Q: I saw my GP two-and-a-half weeks ago to tell him I’m pregnant, but I have heard nothing yet from either a midwife or the hospital. Is this normal?

A: Your GP should have informed your midwife that you are pregnant and she will contact you to arrange an appointment. She will ask you about your medical history and your family history, and plan your pregnancy care with you.

This appointment may take place at home or the doctor’s surgery when you are about eight to 10 weeks pregnant. Your midwife will arrange for you to have an early scan, showing if the pregnancy is progressing normally, confirm how many weeks pregnant you are and detect how many babies are there. The midwife will also discuss the other screening tests that you will be offered. She will explain what each test is for and then give you and your partner some time to discuss which tests you want to have.

Before you meet your midwife you might find it helpful to write down the questions you want to ask. The midwife will give you a lot of information about what to expect, but it is best to get your concerns addressed otherwise you might not remember all of what you hear. The midwife will also discuss with you how often you will see her during your pregnancy. If you haven’t heard from your midwife in the next week, ask your GP how you can contact her.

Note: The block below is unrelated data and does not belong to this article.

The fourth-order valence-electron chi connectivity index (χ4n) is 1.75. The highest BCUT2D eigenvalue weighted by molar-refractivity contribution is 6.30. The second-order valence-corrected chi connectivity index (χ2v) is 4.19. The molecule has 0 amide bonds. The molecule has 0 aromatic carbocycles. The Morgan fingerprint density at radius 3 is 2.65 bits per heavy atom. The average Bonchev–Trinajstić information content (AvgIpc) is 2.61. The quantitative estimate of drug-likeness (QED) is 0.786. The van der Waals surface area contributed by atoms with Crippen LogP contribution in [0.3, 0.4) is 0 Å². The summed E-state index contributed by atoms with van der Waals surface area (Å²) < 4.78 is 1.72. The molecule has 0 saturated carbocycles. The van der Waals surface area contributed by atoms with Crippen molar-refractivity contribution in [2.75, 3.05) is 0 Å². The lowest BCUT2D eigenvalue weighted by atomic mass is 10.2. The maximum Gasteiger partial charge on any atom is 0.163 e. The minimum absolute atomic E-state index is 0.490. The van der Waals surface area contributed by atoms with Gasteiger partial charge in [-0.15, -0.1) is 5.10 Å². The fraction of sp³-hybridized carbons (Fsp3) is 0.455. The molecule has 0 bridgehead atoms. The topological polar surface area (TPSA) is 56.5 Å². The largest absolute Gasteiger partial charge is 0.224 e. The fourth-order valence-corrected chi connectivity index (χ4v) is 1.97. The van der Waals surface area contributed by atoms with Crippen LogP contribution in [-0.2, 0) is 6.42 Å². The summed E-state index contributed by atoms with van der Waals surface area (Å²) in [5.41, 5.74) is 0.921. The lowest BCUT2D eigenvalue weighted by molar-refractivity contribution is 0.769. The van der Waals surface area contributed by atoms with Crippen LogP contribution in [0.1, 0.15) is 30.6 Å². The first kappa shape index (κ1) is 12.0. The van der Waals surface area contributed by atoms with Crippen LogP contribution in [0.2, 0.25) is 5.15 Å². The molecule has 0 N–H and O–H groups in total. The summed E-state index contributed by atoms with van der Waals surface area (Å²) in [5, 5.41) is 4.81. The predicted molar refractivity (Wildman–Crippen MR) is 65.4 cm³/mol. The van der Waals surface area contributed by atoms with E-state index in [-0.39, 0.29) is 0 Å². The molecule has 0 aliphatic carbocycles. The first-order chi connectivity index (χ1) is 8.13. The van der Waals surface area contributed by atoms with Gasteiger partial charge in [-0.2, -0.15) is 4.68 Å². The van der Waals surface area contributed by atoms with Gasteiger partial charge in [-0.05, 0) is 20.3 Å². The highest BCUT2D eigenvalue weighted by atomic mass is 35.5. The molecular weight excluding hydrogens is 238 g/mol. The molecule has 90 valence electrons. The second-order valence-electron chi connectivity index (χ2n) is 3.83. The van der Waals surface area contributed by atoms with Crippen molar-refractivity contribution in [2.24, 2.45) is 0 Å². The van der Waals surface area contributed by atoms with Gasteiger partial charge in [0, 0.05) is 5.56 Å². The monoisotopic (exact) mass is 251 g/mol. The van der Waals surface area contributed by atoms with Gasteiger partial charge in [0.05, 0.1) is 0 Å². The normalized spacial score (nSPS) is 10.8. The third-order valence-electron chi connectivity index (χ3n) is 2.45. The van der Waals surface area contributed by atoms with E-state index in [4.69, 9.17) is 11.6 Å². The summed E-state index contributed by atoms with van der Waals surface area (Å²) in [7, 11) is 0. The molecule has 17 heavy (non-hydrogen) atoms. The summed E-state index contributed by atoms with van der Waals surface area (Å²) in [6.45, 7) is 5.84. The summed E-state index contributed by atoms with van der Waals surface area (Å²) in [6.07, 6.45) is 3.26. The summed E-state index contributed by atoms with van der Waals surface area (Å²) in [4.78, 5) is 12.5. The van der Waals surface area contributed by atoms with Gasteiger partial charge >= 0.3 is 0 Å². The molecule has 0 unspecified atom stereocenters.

Q: I’m happy that I’m having a baby, but I’m frightened that I won’t know what to do! How will I cope?

A: It is normal to feel nervous about parenthood, but it’s important that you relax and enjoy time with your newborn. You and your baby are the priority, so make the most of offers of help so you can be together. Activities that used to be simple – such as going to the shops – will now seem like an expedition, but you need to accept that life will be different. You will very quickly develop a routine and enjoy a different way of life. There is usually someone around to offer advice, but this can be contradictory, particularly if parents and in-laws want to help. Think about whether things seem right for you and your baby – talk to your midwife or health visitor if you’re unsure.